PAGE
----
Acrylic Rubber
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Acrylic Rubber

Acrylic rubber, known by the chemical name alkyl acrylate copolymer (ACM) or the tradename HyTemp, is a type of rubber that has outstanding resistance to hot oil and oxidation. It belongs to specialty rubbers. It has a continuous working temperature of 150 °C (302 °F) and an intermittent limit of 180 °C (356 °F). ACM is polar and doesn't contain unsaturation. It is resistant to ozone and has low permeability to gases.[1] Its disadvantage is its low resistance to moisture, acids, and bases. It should not be used in temperatures below -10 °C (14 °F).

It is commonly used in automotive transmissions and hoses.[2] It is also used in shaft seals, adhesives, beltings, gaskets and O-rings.[3][4] It is used in vibration damping mounts due to the damping properties.[1]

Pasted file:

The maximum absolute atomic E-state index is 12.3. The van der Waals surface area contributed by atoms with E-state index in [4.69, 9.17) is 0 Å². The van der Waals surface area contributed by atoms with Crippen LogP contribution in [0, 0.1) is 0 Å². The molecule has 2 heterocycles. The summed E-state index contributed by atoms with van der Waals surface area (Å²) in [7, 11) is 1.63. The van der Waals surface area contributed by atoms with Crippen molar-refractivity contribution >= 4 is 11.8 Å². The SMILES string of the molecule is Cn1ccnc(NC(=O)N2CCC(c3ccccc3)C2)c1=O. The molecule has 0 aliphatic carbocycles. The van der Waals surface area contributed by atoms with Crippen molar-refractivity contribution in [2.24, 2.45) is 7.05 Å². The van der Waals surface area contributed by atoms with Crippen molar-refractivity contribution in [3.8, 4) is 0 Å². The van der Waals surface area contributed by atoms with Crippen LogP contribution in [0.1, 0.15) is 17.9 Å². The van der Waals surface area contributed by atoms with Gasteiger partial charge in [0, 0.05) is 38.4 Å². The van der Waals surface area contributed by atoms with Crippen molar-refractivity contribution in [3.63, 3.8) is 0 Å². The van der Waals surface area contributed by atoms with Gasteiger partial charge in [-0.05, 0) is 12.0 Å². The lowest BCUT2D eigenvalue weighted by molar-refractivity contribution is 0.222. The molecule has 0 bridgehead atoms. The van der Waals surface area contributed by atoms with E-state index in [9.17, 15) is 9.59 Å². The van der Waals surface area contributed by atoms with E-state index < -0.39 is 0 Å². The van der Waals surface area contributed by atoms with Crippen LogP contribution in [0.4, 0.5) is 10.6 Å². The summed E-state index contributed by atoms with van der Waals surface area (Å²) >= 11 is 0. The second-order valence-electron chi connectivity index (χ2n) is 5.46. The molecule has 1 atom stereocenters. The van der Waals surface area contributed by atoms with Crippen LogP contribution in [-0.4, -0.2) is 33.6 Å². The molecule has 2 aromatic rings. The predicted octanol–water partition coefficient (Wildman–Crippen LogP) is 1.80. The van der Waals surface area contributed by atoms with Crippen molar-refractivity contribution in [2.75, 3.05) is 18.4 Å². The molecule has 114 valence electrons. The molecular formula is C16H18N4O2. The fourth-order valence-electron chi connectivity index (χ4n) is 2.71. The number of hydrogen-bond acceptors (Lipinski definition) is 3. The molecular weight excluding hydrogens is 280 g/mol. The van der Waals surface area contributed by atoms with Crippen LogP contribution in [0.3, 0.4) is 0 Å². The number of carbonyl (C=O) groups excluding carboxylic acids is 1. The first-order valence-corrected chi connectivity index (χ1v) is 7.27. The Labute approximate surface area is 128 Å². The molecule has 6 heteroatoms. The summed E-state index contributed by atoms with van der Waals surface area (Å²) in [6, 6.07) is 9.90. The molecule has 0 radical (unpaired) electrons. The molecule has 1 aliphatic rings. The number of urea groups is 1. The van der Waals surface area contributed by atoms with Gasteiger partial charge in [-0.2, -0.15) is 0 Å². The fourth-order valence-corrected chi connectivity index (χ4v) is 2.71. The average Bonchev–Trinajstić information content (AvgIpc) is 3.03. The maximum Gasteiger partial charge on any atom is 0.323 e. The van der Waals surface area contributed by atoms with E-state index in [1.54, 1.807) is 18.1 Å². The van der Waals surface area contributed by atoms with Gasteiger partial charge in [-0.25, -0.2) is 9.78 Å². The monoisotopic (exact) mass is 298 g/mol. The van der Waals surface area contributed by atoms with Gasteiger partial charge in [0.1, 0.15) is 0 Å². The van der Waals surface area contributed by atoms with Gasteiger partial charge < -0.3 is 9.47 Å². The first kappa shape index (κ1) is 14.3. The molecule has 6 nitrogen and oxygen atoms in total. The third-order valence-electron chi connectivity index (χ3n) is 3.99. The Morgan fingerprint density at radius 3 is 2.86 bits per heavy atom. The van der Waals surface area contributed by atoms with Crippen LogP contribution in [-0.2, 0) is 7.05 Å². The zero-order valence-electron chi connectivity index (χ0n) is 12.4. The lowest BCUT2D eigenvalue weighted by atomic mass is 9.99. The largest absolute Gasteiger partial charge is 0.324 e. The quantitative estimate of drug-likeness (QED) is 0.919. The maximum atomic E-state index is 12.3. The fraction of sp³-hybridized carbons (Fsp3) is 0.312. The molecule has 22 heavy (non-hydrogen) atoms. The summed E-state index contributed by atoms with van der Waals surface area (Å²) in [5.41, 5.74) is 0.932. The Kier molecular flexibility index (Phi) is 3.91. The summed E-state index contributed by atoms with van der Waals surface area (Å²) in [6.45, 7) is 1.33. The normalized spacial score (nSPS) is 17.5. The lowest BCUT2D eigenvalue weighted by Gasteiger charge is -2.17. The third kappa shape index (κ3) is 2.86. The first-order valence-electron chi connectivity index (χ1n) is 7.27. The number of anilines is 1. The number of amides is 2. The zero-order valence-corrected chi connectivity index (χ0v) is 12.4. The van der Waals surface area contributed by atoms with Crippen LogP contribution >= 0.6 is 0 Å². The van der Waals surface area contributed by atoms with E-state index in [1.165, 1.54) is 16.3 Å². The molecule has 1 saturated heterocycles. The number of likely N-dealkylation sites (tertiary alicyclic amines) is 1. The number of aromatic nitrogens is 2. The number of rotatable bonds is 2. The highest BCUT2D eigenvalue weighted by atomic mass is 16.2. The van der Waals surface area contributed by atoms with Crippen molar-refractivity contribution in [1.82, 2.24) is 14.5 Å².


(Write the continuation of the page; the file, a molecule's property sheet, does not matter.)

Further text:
References

  1. ^ a b Kothandaraman (1 January 2008). Rubber Materials. Ane Books India. p. 68. ISBN 978-81-8052-224-6. Retrieved 2012.
  2. ^ Rubber selection - A guide to outline properties, archived from the original on 2008-12-26, retrieved .
  3. ^ Tony Whelan (1994). Polymer Technology Dictionary. Springer. p. 13. ISBN 978-0-412-58180-9. Retrieved 2012.
  4. ^ Alan N. Gent (2001). Engineering With Rubber: How to Design Rubber Components. Hanser Verlag. p. 18. ISBN 978-1-56990-299-8. Retrieved 2012.

  This article uses material from the Wikipedia page available here. It is released under the Creative Commons Attribution-Share-Alike License 3.0.

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